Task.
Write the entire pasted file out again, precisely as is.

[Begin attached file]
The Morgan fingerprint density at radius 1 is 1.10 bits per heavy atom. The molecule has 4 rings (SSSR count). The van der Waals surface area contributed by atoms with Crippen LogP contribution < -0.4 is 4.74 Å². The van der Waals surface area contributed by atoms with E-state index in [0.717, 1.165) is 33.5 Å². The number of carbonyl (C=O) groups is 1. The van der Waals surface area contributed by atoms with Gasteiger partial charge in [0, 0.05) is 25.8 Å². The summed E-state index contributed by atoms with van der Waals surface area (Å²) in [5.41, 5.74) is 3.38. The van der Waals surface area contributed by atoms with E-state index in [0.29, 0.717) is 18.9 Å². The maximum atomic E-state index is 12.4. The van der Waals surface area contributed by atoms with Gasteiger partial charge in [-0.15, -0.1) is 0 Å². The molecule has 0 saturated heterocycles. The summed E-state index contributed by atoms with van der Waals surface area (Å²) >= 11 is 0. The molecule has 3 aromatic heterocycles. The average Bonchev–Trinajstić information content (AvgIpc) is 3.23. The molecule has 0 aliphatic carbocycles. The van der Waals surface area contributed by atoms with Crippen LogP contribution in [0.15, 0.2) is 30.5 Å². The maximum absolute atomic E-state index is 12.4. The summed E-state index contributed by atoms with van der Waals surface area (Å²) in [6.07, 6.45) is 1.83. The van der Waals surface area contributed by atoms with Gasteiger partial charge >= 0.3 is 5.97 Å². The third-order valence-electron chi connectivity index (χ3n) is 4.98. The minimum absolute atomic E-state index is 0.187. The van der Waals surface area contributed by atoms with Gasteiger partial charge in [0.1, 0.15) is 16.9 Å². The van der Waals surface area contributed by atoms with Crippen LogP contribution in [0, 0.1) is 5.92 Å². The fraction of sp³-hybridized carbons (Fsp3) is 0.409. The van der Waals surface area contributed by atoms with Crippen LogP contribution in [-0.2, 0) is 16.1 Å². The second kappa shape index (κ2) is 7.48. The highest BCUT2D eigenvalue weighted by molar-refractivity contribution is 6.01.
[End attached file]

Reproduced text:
The Morgan fingerprint density at radius 1 is 1.10 bits per heavy atom. The molecule has 4 rings (SSSR count). The van der Waals surface area contributed by atoms with Crippen LogP contribution < -0.4 is 4.74 Å². The van der Waals surface area contributed by atoms with E-state index in [0.717, 1.165) is 33.5 Å². The number of carbonyl (C=O) groups is 1. The van der Waals surface area contributed by atoms with Gasteiger partial charge in [0, 0.05) is 25.8 Å². The summed E-state index contributed by atoms with van der Waals surface area (Å²) in [5.41, 5.74) is 3.38. The van der Waals surface area contributed by atoms with E-state index in [0.29, 0.717) is 18.9 Å². The maximum atomic E-state index is 12.4. The van der Waals surface area contributed by atoms with Gasteiger partial charge in [-0.15, -0.1) is 0 Å². The molecule has 0 saturated heterocycles. The summed E-state index contributed by atoms with van der Waals surface area (Å²) >= 11 is 0. The molecule has 3 aromatic heterocycles. The average Bonchev–Trinajstić information content (AvgIpc) is 3.23. The molecule has 0 aliphatic carbocycles. The van der Waals surface area contributed by atoms with Crippen LogP contribution in [0.15, 0.2) is 30.5 Å². The maximum absolute atomic E-state index is 12.4. The summed E-state index contributed by atoms with van der Waals surface area (Å²) in [6.07, 6.45) is 1.83. The van der Waals surface area contributed by atoms with Gasteiger partial charge >= 0.3 is 5.97 Å². The third-order valence-electron chi connectivity index (χ3n) is 4.98. The minimum absolute atomic E-state index is 0.187. The van der Waals surface area contributed by atoms with Gasteiger partial charge in [0.1, 0.15) is 16.9 Å². The van der Waals surface area contributed by atoms with Crippen LogP contribution in [0, 0.1) is 5.92 Å². The fraction of sp³-hybridized carbons (Fsp3) is 0.409. The van der Waals surface area contributed by atoms with Crippen LogP contribution in [-0.2, 0) is 16.1 Å². The second kappa shape index (κ2) is 7.48. The highest BCUT2D eigenvalue weighted by molar-refractivity contribution is 6.01.